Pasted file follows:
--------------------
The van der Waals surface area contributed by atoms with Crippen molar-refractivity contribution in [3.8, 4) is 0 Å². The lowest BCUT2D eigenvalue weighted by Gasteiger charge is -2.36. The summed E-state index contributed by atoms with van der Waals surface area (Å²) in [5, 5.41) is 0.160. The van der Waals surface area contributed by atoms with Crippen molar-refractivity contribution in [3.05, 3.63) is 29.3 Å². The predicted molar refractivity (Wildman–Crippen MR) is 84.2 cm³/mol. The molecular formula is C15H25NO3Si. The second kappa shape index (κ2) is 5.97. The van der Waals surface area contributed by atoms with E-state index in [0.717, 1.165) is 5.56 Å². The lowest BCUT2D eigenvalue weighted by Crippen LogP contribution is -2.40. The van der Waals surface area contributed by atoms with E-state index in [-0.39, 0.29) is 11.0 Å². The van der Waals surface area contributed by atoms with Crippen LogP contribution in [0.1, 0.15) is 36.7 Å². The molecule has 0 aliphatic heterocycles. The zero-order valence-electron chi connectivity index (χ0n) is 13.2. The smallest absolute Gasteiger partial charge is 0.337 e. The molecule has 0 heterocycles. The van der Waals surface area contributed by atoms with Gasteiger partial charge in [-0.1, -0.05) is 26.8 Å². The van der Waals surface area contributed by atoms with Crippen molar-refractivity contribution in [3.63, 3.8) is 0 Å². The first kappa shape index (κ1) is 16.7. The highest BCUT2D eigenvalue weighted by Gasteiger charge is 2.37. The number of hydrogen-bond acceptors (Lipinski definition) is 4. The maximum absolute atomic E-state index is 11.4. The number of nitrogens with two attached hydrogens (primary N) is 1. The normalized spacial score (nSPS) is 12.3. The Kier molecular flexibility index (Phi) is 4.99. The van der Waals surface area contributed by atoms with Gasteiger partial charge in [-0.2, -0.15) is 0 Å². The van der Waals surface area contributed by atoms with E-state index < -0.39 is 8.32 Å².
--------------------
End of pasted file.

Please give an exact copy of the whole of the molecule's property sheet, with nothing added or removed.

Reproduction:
The van der Waals surface area contributed by atoms with Crippen molar-refractivity contribution in [3.8, 4) is 0 Å². The lowest BCUT2D eigenvalue weighted by Gasteiger charge is -2.36. The summed E-state index contributed by atoms with van der Waals surface area (Å²) in [5, 5.41) is 0.160. The van der Waals surface area contributed by atoms with Crippen molar-refractivity contribution in [3.05, 3.63) is 29.3 Å². The predicted molar refractivity (Wildman–Crippen MR) is 84.2 cm³/mol. The molecular formula is C15H25NO3Si. The second kappa shape index (κ2) is 5.97. The van der Waals surface area contributed by atoms with E-state index in [0.717, 1.165) is 5.56 Å². The lowest BCUT2D eigenvalue weighted by Crippen LogP contribution is -2.40. The van der Waals surface area contributed by atoms with E-state index in [-0.39, 0.29) is 11.0 Å². The van der Waals surface area contributed by atoms with Crippen LogP contribution in [0.1, 0.15) is 36.7 Å². The molecule has 0 aliphatic heterocycles. The zero-order valence-electron chi connectivity index (χ0n) is 13.2. The smallest absolute Gasteiger partial charge is 0.337 e. The molecule has 0 heterocycles. The van der Waals surface area contributed by atoms with Gasteiger partial charge in [-0.1, -0.05) is 26.8 Å². The van der Waals surface area contributed by atoms with Crippen molar-refractivity contribution in [3.63, 3.8) is 0 Å². The first kappa shape index (κ1) is 16.7. The highest BCUT2D eigenvalue weighted by Gasteiger charge is 2.37. The number of hydrogen-bond acceptors (Lipinski definition) is 4. The maximum absolute atomic E-state index is 11.4. The number of nitrogens with two attached hydrogens (primary N) is 1. The normalized spacial score (nSPS) is 12.3. The Kier molecular flexibility index (Phi) is 4.99. The van der Waals surface area contributed by atoms with Gasteiger partial charge in [-0.2, -0.15) is 0 Å². The van der Waals surface area contributed by atoms with E-state index < -0.39 is 8.32 Å².